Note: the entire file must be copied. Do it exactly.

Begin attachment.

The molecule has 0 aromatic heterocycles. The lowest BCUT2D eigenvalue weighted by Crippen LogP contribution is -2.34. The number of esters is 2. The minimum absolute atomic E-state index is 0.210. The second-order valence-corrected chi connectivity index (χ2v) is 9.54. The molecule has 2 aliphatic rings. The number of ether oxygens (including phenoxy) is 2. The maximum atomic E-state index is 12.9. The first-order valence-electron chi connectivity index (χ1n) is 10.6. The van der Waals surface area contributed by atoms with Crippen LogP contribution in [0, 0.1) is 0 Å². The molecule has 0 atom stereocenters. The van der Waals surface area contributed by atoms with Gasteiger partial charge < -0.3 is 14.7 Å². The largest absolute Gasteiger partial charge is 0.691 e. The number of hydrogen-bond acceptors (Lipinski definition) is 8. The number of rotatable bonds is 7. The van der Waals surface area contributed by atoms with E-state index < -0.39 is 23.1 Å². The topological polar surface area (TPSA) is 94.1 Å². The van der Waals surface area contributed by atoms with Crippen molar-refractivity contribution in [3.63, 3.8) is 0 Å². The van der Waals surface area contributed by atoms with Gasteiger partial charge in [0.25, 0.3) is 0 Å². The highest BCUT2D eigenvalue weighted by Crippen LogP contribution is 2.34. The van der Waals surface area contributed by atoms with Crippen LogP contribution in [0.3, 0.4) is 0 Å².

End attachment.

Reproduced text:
The molecule has 0 aromatic heterocycles. The lowest BCUT2D eigenvalue weighted by Crippen LogP contribution is -2.34. The number of esters is 2. The minimum absolute atomic E-state index is 0.210. The second-order valence-corrected chi connectivity index (χ2v) is 9.54. The molecule has 2 aliphatic rings. The number of ether oxygens (including phenoxy) is 2. The maximum atomic E-state index is 12.9. The first-order valence-electron chi connectivity index (χ1n) is 10.6. The van der Waals surface area contributed by atoms with Crippen LogP contribution in [0, 0.1) is 0 Å². The molecule has 0 atom stereocenters. The van der Waals surface area contributed by atoms with Gasteiger partial charge < -0.3 is 14.7 Å². The largest absolute Gasteiger partial charge is 0.691 e. The number of hydrogen-bond acceptors (Lipinski definition) is 8. The number of rotatable bonds is 7. The van der Waals surface area contributed by atoms with E-state index < -0.39 is 23.1 Å². The topological polar surface area (TPSA) is 94.1 Å². The van der Waals surface area contributed by atoms with Crippen molar-refractivity contribution in [3.63, 3.8) is 0 Å². The van der Waals surface area contributed by atoms with Gasteiger partial charge in [0.25, 0.3) is 0 Å². The highest BCUT2D eigenvalue weighted by Crippen LogP contribution is 2.34. The van der Waals surface area contributed by atoms with Crippen LogP contribution in [0.3, 0.4) is 0 Å².